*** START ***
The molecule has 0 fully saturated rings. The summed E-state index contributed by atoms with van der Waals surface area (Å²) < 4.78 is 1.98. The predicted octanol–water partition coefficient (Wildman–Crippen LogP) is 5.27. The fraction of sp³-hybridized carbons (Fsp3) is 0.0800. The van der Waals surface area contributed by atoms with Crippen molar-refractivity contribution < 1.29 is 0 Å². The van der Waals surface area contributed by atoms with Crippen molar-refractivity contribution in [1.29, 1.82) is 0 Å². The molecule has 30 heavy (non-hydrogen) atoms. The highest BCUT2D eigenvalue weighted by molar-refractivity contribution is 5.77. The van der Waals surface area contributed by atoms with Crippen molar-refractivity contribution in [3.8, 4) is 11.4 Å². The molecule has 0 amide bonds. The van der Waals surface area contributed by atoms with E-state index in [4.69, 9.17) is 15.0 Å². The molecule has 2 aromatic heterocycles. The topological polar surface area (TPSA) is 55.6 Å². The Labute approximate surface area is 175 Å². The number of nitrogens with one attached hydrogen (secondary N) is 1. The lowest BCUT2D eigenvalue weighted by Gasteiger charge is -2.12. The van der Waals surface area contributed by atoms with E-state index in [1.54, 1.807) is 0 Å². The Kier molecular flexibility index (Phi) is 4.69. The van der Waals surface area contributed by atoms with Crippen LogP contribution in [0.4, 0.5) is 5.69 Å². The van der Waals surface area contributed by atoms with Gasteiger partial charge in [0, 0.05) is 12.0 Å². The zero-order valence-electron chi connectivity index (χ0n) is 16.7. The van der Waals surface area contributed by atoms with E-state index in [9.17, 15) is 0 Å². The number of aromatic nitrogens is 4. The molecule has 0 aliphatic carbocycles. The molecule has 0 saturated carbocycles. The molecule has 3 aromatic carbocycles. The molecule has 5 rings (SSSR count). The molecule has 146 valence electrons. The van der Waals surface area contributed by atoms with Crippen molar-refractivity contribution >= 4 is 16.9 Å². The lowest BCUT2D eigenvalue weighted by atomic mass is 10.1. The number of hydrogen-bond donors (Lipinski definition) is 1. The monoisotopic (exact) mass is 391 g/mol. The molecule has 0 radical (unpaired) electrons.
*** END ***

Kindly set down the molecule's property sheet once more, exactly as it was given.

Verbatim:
The molecule has 0 fully saturated rings. The summed E-state index contributed by atoms with van der Waals surface area (Å²) < 4.78 is 1.98. The predicted octanol–water partition coefficient (Wildman–Crippen LogP) is 5.27. The fraction of sp³-hybridized carbons (Fsp3) is 0.0800. The van der Waals surface area contributed by atoms with Crippen molar-refractivity contribution < 1.29 is 0 Å². The van der Waals surface area contributed by atoms with Crippen molar-refractivity contribution in [1.29, 1.82) is 0 Å². The molecule has 30 heavy (non-hydrogen) atoms. The highest BCUT2D eigenvalue weighted by molar-refractivity contribution is 5.77. The van der Waals surface area contributed by atoms with Crippen molar-refractivity contribution in [3.8, 4) is 11.4 Å². The molecule has 0 amide bonds. The van der Waals surface area contributed by atoms with E-state index in [4.69, 9.17) is 15.0 Å². The molecule has 2 aromatic heterocycles. The topological polar surface area (TPSA) is 55.6 Å². The Labute approximate surface area is 175 Å². The number of nitrogens with one attached hydrogen (secondary N) is 1. The lowest BCUT2D eigenvalue weighted by Gasteiger charge is -2.12. The van der Waals surface area contributed by atoms with E-state index in [1.54, 1.807) is 0 Å². The Kier molecular flexibility index (Phi) is 4.69. The van der Waals surface area contributed by atoms with Crippen LogP contribution in [0.4, 0.5) is 5.69 Å². The van der Waals surface area contributed by atoms with Gasteiger partial charge in [0, 0.05) is 12.0 Å². The zero-order valence-electron chi connectivity index (χ0n) is 16.7. The van der Waals surface area contributed by atoms with E-state index in [9.17, 15) is 0 Å². The number of aromatic nitrogens is 4. The molecule has 0 aliphatic carbocycles. The molecule has 0 saturated carbocycles. The molecule has 3 aromatic carbocycles. The molecule has 5 rings (SSSR count). The molecule has 146 valence electrons. The van der Waals surface area contributed by atoms with Crippen molar-refractivity contribution >= 4 is 16.9 Å². The lowest BCUT2D eigenvalue weighted by atomic mass is 10.1. The number of hydrogen-bond donors (Lipinski definition) is 1. The monoisotopic (exact) mass is 391 g/mol. The molecule has 0 radical (unpaired) electrons.